Posts: 1760
Location: Wadsworth, OH (occasionally home)

PostPosted: Thu 03 May 2007, 13:03    Post_subject:  

Quote:
Can't remember where on the internet I read it but there is some talk that we'll see a version of Windows built on a Linux kernel as soon as 2008.

They would never build on top of Linux, but it's an outside possibility they might do as Apple did and use a Unix core. Most Unix varients which are open source have a more liberal licensing scheme and can be made closed source. Linux cannot be made closed source.

Even though I have no interest in using Ubuntu I see this a big victory. Dell will have to be sure their hardware is all supported by the Linux kernel, thus you should be able to run any up to date distro on one of these machines without too many headaches. Including Puppy. I would buy one with that fact in mind.

And no, they cannot legally make their version of Linux proprietary. This is going to be a win-win situation, as long as the machines actually sell.

Nathan

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Sit Heel Speak


Joined: 30 Mar 2006
Posts: 2595
Location: downwind

PostPosted: Thu 03 May 2007, 16:05    Post_subject:  

Concerning Microsoft, the most intriguing "Unix" candidate I know of, upon which the next Windows (hypothesized above) might be based, is DragonflyBSD.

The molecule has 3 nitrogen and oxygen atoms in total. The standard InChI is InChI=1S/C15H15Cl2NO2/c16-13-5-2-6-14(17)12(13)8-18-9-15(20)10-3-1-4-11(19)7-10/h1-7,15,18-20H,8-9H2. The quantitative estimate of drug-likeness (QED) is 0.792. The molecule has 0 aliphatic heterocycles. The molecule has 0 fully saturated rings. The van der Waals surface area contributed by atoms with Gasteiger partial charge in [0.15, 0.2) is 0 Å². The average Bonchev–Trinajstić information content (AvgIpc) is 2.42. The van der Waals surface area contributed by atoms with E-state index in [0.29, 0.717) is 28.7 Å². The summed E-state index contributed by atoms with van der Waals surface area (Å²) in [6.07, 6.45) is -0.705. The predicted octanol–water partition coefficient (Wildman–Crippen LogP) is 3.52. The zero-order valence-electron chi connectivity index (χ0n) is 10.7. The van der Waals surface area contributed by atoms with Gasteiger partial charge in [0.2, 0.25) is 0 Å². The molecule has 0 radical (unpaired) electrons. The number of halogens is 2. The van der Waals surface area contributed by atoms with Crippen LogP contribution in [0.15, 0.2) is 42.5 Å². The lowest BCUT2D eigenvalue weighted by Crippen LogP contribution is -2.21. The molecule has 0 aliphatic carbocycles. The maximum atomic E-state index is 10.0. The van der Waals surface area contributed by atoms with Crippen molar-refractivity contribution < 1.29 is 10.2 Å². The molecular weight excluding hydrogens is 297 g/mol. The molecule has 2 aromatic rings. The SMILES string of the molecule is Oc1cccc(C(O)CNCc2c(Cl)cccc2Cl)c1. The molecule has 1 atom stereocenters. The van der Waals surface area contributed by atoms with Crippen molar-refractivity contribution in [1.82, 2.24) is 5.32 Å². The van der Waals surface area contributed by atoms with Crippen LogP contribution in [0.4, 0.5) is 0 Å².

According to their dot-org website, they are crafting it from the ground up as a (he takes a deep breath) lightweight, message-passing architecture with 64-bit addressing and multi-threading/SMP functions built-in at the very most basic level of kernel-primitives. (whoooooo...)

If I understand this jargon correctly, what this means is, it is ideally suited for multiple-core CPU's and rent-an-app over the next generation of ipv6, that is, Internet Two. Also, no doubt, it will be far too complex to ever hope that it be adequately audited for trapdoors. In short, just what Dr. Ballmer ordered.

Still, it would be cool if Barry could build a Puppy around it before Microsoft buys it and locks it away, if for no other reason than to give us an OS we could call "Dragon Puppy."
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Nathan F


Joined: 08 Jun 2005
Posts: 1760
Location: Wadsworth, OH (occasionally home)

PostPosted: Thu 03 May 2007, 18:43    Post_subject:  

While I think it is farfetched that there will ever be a Puppy with another kernel, I like the sound of "Dragon Puppy". Very Happy

Nathan

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papakanush


Joined: 17 Feb 2006
Posts: 42
Location: St. Louis, MO USA

PostPosted: Fri 04 May 2007, 13:28    Post_subject: Define "Boring"